The Women behind television

This year, 2022, the BBC celebrates its 100th anniversary with a dedicated programme of celebrations and broadcasts. It offers us the chance to further explore the amazing history of the BBC at the Palace. In this blog, to coincide with Women’s History Month, Ally Pally curatorial manager Kirsten Forrest takes a brief look at some of the pioneering women who worked to develop television at ‘AP’.

When I first came across this image from a scrapbook in the Alexandra Palace Television Society (APTS) archive, I found it heartening! As someone who had done “a man’s job” for more than a decade, I knew that the story behind the picture would be one of determination and not letting gender stereotypes hold you back.

It’s fascinating to hear Barbara ‘Bimbi’ talk with two other female colleagues about the challenges, as well as the fun they had, working in the television studios and production during their time at Alexandra Palace. One of the limiting factors they describe in terms of career progression was the perceived impossibility of “delegating to men”! In fact, from the beginning of the Second World War significant numbers of women were trained in aspects of broadcast engineering by the BBC, going on to work in “recordings”, “transmitters” and “control rooms” – where there was apparently a great deal of dial twiddling required! You can hear an interview with Barbara, as well as exploring a range of other fascinating stories, via the BBC 100 voices series

There are dozens of inspirational and influential women leaping out at me from the pages of early television history, but one I feel real affinity with is Yvonne Littlewood (pictured below). Yvonne joined the corporation in 1944, coming up from Broadcasting House to be a production secretary at Ally Pally after the war. It was a time when opportunities for advancement were significantly fewer for women, yet though her persistence, hard work and skill she became a Production Assistant, then the first female Producer in Light Entertainment, going on to direct the Eurovision Song Contest in 1963. I had the privilege of meeting Yvonne in 2016 after the APTS reunion lunch for former BBC staff at the Palace.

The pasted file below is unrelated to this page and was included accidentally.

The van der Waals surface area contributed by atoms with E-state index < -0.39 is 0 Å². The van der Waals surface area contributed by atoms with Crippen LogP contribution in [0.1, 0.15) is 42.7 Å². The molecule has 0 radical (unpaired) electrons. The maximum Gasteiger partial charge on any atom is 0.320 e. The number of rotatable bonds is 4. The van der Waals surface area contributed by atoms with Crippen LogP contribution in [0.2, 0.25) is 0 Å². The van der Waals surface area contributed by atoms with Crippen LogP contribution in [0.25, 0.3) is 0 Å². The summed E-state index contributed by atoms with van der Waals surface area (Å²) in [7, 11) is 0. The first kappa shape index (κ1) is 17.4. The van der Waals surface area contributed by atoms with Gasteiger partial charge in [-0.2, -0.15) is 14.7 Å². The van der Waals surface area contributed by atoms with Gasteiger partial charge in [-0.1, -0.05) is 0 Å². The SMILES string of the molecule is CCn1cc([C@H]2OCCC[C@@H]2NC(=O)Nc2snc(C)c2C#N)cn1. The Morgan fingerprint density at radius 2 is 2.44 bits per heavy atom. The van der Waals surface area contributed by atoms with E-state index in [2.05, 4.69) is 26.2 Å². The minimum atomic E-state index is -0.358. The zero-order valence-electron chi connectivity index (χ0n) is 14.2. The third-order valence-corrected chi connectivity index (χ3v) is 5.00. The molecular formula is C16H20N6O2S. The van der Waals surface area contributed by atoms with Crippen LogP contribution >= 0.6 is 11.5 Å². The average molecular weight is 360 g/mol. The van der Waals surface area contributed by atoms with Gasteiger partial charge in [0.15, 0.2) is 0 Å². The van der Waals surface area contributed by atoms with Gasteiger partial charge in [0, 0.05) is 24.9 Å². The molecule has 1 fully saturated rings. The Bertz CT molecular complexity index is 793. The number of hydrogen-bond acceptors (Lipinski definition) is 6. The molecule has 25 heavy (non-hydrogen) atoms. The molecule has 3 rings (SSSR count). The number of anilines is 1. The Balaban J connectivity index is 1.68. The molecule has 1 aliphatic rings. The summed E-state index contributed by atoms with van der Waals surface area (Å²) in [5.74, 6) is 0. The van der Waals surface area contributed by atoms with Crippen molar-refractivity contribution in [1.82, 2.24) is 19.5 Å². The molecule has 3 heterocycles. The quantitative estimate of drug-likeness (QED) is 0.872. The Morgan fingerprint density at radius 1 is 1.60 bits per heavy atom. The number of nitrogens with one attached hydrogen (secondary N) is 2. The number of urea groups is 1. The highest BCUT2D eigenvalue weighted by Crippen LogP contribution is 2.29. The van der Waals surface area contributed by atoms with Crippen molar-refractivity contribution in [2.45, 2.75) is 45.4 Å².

One of my favourite ‘behind the scenes’ personalities from Ally Pally’s television history is pioneering producer, Grace Wyndham Goldie (below) – an early devotee of television who revolutionised the electoral process in 1950 by broadcasting results in real time, as they came in. Controversially, for the first time in British history, the public learned the results at the same time as the politicians: “The privilege of the few had once again been extended to the many.” A hugely influential producer, Grace went on to create the current affairs television format. Her thoughts on witnessing early television broadcast tests in 1936 sum up her spirit and foresight: “the whole thing was terrible, the reception was awful …and I was convinced this was going to become one of the most influential things that had ever been created”.

It goes without saying, there were women in front of the camera too, pushing things forwards. Adelaide Hall an American Jazz singer, who was a leading figure in the Harlem Renaissance with a successful career in the US and UK was the first performer to be ‘telerecorded’ in 1947. Adelaide performed on Variety in Sepia, a television special dedicated to black talent, which was the first show recorded for repeat broadcast.

There was also Jasmine Bligh and Elizabeth Cowell the first female presenters of the BBC television service, snapped here “off air” in the Studio, with Joan Miller at the ‘Picture Page’ switchboard.

You can delve into amazing stories of the many women who forged their career in a male dominated industry, through the University of Sussex research project Connected Histories of the BBC and 100 Voices That Made the BBC archive project. It also well worth checking out the excellent Pioneering Women in variety and music features and 100 faces series too.

You can also read more about the BBC’s extraordinary time at Alexandra Palace